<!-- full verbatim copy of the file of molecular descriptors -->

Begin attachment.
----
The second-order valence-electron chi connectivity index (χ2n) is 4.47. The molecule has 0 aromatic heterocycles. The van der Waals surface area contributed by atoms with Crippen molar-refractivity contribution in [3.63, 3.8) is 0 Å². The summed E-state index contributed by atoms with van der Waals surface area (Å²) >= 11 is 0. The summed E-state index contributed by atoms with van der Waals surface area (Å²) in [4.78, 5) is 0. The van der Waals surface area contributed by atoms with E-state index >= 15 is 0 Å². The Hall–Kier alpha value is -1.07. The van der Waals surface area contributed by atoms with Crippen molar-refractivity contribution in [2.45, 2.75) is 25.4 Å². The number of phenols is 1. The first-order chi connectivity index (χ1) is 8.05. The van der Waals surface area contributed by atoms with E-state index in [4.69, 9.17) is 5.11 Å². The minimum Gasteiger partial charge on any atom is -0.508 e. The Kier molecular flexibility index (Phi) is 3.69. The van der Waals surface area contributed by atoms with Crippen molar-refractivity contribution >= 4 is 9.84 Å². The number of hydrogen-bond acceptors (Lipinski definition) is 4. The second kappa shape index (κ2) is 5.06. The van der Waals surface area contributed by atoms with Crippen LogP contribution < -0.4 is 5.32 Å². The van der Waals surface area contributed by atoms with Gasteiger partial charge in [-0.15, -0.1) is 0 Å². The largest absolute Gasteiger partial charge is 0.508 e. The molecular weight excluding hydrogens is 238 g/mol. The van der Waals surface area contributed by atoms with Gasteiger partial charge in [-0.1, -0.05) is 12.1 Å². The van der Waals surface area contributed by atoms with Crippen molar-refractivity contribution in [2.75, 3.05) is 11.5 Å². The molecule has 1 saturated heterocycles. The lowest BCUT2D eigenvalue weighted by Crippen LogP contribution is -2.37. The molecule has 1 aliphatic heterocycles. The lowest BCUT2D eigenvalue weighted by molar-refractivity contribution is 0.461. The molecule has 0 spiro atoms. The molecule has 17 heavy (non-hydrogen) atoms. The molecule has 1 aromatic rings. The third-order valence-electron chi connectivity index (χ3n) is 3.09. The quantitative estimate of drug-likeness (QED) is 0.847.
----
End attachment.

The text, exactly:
The second-order valence-electron chi connectivity index (χ2n) is 4.47. The molecule has 0 aromatic heterocycles. The van der Waals surface area contributed by atoms with Crippen molar-refractivity contribution in [3.63, 3.8) is 0 Å². The summed E-state index contributed by atoms with van der Waals surface area (Å²) >= 11 is 0. The summed E-state index contributed by atoms with van der Waals surface area (Å²) in [4.78, 5) is 0. The van der Waals surface area contributed by atoms with E-state index >= 15 is 0 Å². The Hall–Kier alpha value is -1.07. The van der Waals surface area contributed by atoms with Crippen molar-refractivity contribution in [2.45, 2.75) is 25.4 Å². The number of phenols is 1. The first-order chi connectivity index (χ1) is 8.05. The van der Waals surface area contributed by atoms with E-state index in [4.69, 9.17) is 5.11 Å². The minimum Gasteiger partial charge on any atom is -0.508 e. The Kier molecular flexibility index (Phi) is 3.69. The van der Waals surface area contributed by atoms with Crippen molar-refractivity contribution >= 4 is 9.84 Å². The number of hydrogen-bond acceptors (Lipinski definition) is 4. The second kappa shape index (κ2) is 5.06. The van der Waals surface area contributed by atoms with Crippen LogP contribution < -0.4 is 5.32 Å². The van der Waals surface area contributed by atoms with Gasteiger partial charge in [-0.15, -0.1) is 0 Å². The largest absolute Gasteiger partial charge is 0.508 e. The molecular weight excluding hydrogens is 238 g/mol. The van der Waals surface area contributed by atoms with Gasteiger partial charge in [-0.1, -0.05) is 12.1 Å². The van der Waals surface area contributed by atoms with Crippen molar-refractivity contribution in [2.75, 3.05) is 11.5 Å². The molecule has 1 saturated heterocycles. The lowest BCUT2D eigenvalue weighted by Crippen LogP contribution is -2.37. The molecule has 1 aliphatic heterocycles. The lowest BCUT2D eigenvalue weighted by molar-refractivity contribution is 0.461. The molecule has 0 spiro atoms. The molecule has 17 heavy (non-hydrogen) atoms. The molecule has 1 aromatic rings. The third-order valence-electron chi connectivity index (χ3n) is 3.09. The quantitative estimate of drug-likeness (QED) is 0.847.